It’s my turn now to post about how much fun we had at Bridges!  One of the best parts of Bridges was seeing the art on display, both in the galleries and in the lobby where people were displaying and selling their works of art.  We spent a lot of time oogling over the 3D printed sculptures of Henry Segerman.  Henry is a research fellow at the University of Melbourne, in Australia, studying 3-dimensional geometry and topology.  The sculptures that he makes show how beautiful geometry and topology can be.

These are the sculptures that Henry had on display in the gallery at Bridges.  They won Best Use of Mathematics!  These are models of something called 4-dimensional regular polytopes.  A polytope is a geometric object with flat sides – like a polygon in two dimensions or a polyhedron in three dimensions.  4-dimensional polyhedra?  How can we see these in three dimensions?  The process Henry used to make something 4-dimensional at least somewhat see-able in three dimensions is called a stereographic projection.  Mapmakers use stereographic projections to show the surface of the Earth – which is a 3-dimensional object – on a flat sheet of paper – which is a 2-dimensional object.

A stereographic projection of the Earth.

To do a stereographic projection, you first set the sphere on the piece of paper, or plane.  It’ll touch the plane in exactly 1 point (and will probably roll around, but let’s pretend it doesn’t).  Next, you draw a straight line starting at the point at the top of the sphere, directly opposite the point set on the plane, going through another point on the sphere, and mark where that line hits the plane.  If you do that for every point on the sphere, you get a flat picture of the surface of the sphere.  The point where the sphere was set on the plane is drawn exactly where it was set – or is fixed, as mathematicians say.  The point at the top of the sphere… well, it doesn’t really have a spot on the map.  Mathematicians say that this point went to infinity.  Exciting!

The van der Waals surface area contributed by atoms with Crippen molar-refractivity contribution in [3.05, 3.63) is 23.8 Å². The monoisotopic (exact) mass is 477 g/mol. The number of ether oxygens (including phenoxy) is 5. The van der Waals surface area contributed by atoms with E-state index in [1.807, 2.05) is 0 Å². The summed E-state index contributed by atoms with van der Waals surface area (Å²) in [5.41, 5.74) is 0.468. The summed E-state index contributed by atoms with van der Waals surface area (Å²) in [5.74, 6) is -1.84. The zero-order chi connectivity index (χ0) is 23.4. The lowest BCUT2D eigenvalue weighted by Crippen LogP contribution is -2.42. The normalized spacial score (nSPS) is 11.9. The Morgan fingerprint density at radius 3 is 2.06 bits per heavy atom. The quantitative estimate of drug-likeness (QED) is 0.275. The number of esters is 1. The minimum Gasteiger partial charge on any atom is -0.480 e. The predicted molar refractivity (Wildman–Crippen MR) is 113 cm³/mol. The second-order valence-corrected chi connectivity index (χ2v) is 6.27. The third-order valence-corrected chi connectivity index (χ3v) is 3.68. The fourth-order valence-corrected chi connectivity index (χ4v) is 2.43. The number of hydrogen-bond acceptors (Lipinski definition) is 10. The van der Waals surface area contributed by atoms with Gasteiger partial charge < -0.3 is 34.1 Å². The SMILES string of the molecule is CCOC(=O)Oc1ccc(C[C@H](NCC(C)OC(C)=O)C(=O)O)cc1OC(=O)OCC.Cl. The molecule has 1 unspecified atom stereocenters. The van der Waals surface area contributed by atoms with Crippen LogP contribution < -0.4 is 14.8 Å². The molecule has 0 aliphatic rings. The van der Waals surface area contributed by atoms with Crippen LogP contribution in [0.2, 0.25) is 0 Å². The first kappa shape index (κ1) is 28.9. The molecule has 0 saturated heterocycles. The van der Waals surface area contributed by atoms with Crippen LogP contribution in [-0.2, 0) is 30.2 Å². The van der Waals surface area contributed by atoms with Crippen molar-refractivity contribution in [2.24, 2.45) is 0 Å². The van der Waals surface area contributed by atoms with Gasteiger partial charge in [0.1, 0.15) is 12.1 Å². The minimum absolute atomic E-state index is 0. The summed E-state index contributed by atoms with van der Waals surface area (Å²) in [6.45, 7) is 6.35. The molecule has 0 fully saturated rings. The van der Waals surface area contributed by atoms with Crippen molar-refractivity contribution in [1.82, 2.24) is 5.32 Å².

A stereographic projection like this draws a 3-dimensional object in 2-dimensions.  The stereographic projection that Henry did shows a 4-dimensional object in 3-dimensions.  Henry first drew, or projected, the vertices of his 4-dimensional polytope onto a 4-dimensional sphere – or hypersphere.  Then he used a stereographic projection to make a 3D model of the polytope – and printed it out!  How beautiful!

Here are some more images of Henry’s 3D printed sculptures.  We particularly love the juggling one.

Henry will be dropping by to answer your questions! So if you have a question for him about his sculptures, the math he does, or something else, then leave it for him in the comments.

Speaking of polyhedra, check out this site of applets for visualizing polyhedra.  You can look at, spin, and get stats on all kinds of polyhedra – from the regular old cube to the majestic great stellated dodecahedron to the mindbogglingly complex uniform great rhombicosidodecahedron.  You can also practice your skills with Greek prefixes and suffixes.

Finally, two Math Munches ago, we told you about some videos made by the mathematical artist George Hart.  He’s the man who brought us the Yoshimoto cube.  And now he’s brought us… Pentadigitation.  In this video, George connects stars, knots, and rubber bands.  Enjoy watching – and trying the tricks!

Bon appetit!